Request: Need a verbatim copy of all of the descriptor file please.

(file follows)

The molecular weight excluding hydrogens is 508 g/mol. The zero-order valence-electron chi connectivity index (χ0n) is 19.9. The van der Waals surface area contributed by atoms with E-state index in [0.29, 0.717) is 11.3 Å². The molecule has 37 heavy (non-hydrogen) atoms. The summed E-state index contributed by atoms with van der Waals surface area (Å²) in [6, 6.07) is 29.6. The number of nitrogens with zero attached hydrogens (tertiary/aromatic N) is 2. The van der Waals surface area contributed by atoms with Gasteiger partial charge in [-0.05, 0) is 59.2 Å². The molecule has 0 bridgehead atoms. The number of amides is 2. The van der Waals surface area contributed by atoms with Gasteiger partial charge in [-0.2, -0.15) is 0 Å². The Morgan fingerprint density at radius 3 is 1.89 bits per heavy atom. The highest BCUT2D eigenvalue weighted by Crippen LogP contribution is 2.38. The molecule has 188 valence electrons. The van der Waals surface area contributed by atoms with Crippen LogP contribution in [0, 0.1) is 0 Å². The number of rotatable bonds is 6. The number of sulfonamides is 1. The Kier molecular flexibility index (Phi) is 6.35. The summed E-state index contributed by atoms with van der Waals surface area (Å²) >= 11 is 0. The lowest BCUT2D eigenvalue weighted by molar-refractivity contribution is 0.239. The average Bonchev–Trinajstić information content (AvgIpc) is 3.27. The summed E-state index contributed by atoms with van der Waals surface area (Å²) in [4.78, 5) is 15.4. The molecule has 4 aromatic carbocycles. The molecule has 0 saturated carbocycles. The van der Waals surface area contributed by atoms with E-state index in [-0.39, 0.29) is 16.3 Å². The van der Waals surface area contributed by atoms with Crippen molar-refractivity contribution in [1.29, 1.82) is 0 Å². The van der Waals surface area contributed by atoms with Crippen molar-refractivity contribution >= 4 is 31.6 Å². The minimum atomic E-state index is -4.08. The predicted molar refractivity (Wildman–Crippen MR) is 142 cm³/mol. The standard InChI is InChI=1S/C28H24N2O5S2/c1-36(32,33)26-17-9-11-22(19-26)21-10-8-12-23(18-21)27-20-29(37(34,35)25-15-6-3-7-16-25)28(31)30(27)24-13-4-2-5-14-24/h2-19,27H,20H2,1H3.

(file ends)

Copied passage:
The molecular weight excluding hydrogens is 508 g/mol. The zero-order valence-electron chi connectivity index (χ0n) is 19.9. The van der Waals surface area contributed by atoms with E-state index in [0.29, 0.717) is 11.3 Å². The molecule has 37 heavy (non-hydrogen) atoms. The summed E-state index contributed by atoms with van der Waals surface area (Å²) in [6, 6.07) is 29.6. The number of nitrogens with zero attached hydrogens (tertiary/aromatic N) is 2. The van der Waals surface area contributed by atoms with Gasteiger partial charge in [-0.05, 0) is 59.2 Å². The molecule has 0 bridgehead atoms. The number of amides is 2. The van der Waals surface area contributed by atoms with Gasteiger partial charge in [-0.2, -0.15) is 0 Å². The Morgan fingerprint density at radius 3 is 1.89 bits per heavy atom. The highest BCUT2D eigenvalue weighted by Crippen LogP contribution is 2.38. The molecule has 188 valence electrons. The van der Waals surface area contributed by atoms with Crippen LogP contribution in [0, 0.1) is 0 Å². The number of rotatable bonds is 6. The number of sulfonamides is 1. The Kier molecular flexibility index (Phi) is 6.35. The summed E-state index contributed by atoms with van der Waals surface area (Å²) >= 11 is 0. The lowest BCUT2D eigenvalue weighted by molar-refractivity contribution is 0.239. The average Bonchev–Trinajstić information content (AvgIpc) is 3.27. The summed E-state index contributed by atoms with van der Waals surface area (Å²) in [4.78, 5) is 15.4. The molecule has 4 aromatic carbocycles. The molecule has 0 saturated carbocycles. The van der Waals surface area contributed by atoms with E-state index in [-0.39, 0.29) is 16.3 Å². The van der Waals surface area contributed by atoms with Crippen molar-refractivity contribution in [1.29, 1.82) is 0 Å². The van der Waals surface area contributed by atoms with Crippen molar-refractivity contribution >= 4 is 31.6 Å². The minimum atomic E-state index is -4.08. The predicted molar refractivity (Wildman–Crippen MR) is 142 cm³/mol. The standard InChI is InChI=1S/C28H24N2O5S2/c1-36(32,33)26-17-9-11-22(19-26)21-10-8-12-23(18-21)27-20-29(37(34,35)25-15-6-3-7-16-25)28(31)30(27)24-13-4-2-5-14-24/h2-19,27H,20H2,1H3.